What Do the Inspired Believe?

Those who have perceived a glimpse of the future usually refer to it as a gift granted by some undefined creative process which is as likely to have come from outside the self as being created from scratch by the individual’s sole efforts.

A foundational question for any democracy is the extent to which rewards should be exclusively granted to a limited few or more broadly.  Society must also decide whether constraints on personal wealth will be voluntary or legislated.

Society’s laws and regulations are what determine the extent an individual may personally benefit from their own inspiration.  To date, the laws of ‘developed’ countries have granted extensive ownership rights to individuals for their inspirations.  Capitalism rewards those who have been blessed with inspiration (or financial control of inspiration) in several ways: 

    1. 20-year patent rights,
    2. copyright for the life of the author plus an additional 70 years, and
    3. near-monopolistic corporate rights until legislation and regulation are able to catch up with new technology (now a nearly impossible feat). 

Patagonia founder Yvon Chouinard said “Every billionaire is a failure of policy” and willed his company to benefit society and the environment in perpetuity.  Chouinard voluntarily removed Patagonia from ever being sold in the venture capital and private equity ecosystem, but his company remains a for-profit benefit corporation for the sole benefit of society through the environment.

Time Out!

At this moment, in our period of history, the readers of this article will be about evenly divided in reacting either “Of course!” or ” Communism!”  This is conditioning we have received through our divisive news and political advertising.  Not to mention the far more influential social media.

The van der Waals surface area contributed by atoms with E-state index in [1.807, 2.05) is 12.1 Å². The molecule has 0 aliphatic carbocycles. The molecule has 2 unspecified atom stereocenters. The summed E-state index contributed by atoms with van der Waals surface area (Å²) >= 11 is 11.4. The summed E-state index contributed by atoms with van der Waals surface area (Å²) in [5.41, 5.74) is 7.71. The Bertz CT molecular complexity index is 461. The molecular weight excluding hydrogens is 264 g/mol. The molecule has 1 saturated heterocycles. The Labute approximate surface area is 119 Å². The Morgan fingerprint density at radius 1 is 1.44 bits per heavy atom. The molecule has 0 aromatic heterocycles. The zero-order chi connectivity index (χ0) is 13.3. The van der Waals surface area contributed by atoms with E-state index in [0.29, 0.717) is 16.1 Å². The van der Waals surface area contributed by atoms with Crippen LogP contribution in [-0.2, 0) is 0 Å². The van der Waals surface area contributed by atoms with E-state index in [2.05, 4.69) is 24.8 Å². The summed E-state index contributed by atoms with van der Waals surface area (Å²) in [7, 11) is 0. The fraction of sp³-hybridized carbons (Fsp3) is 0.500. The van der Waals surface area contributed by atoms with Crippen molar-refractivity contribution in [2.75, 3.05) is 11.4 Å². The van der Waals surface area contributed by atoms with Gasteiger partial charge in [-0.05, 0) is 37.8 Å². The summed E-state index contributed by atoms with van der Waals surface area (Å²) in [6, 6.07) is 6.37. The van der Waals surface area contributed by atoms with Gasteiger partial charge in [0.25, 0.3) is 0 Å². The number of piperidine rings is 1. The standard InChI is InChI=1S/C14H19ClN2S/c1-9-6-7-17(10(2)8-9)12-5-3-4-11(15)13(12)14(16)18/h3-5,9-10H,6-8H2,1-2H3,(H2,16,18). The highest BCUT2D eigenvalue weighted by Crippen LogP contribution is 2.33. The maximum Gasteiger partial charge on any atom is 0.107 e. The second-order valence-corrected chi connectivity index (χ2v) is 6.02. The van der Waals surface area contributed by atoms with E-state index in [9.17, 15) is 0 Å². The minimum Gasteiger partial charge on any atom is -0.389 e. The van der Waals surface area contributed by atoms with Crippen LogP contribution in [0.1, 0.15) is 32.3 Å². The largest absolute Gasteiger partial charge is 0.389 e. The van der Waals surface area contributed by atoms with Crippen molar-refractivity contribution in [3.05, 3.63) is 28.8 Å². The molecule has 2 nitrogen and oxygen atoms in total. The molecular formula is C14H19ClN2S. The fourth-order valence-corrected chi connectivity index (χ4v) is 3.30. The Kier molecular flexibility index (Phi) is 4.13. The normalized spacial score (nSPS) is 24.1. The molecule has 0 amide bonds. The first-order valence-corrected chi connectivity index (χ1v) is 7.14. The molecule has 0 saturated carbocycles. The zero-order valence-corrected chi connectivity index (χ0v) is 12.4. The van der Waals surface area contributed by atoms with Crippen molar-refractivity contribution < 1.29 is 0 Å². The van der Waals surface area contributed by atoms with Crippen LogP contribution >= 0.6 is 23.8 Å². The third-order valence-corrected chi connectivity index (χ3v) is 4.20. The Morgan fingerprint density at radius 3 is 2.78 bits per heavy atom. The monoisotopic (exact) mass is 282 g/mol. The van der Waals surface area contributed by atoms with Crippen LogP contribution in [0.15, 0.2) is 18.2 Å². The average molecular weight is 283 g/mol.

Society has always decided how resources are allocated and that allocation has never been equitable in any economic system.  Democracy, Communism and Fascism have all demonstrated a tendency to aggregate power and resources among a small minority, so it is difficult to judge between economic systems based on political systems.

Examples of Conscious Governance

Instead of accepting the conventional competitive positionings of economic and political systems as the only solution, Reconstitution creates demonstrations of alternative collaborative approaches.  our frameworks are often focused on data transparency and application of the scientific method to identify the policy levers most likely to drive intended outcomes.

A number of countries including the US have measured their societal and public policy landscapes extensively and consistently for decades and even centuries, making academic study and experimentation possible. 

By applying analytics and policy experimentation to this data a number of societal insights have become apparent, particularly in more progressive countries in Europe and Scandinavia.  In these countries societal measures have emerged revealing effective levers to improve public policy outcomes in education, excesses of corporate profits and executive pay, trends in public health and many other ‘hard news’ topics important to the average Citizen. 

We created ReNews because we believe this kind of trustworthy contextual information is important for Citizens to have close at hand when making important decisions about what to believe, and in choosing their positions on policies.  ReNews is designed to put the right information in each Citizen’s hands at the moment it’s needed.  

The magnified reach and availability of trustworthy information in each Citizen’s context will clarify Citizen best interests.  This added clarity can only help to transform today’s political and economic competition into a more collaborative process of public policy development. With greater collaboration will come fewer unintended consequences, and overall better outcomes.

We propose this solution become a utility of the news industry.  It will serve to enhance:

    1. the news consumption experience for Citizens,
    2. the news gathering experience for journalists,  and
    3. the ability of non-profit and local news publishers to focus on the editorial product.

ReNews is a demonstration of the magnified transparency news media could provide to Citizens.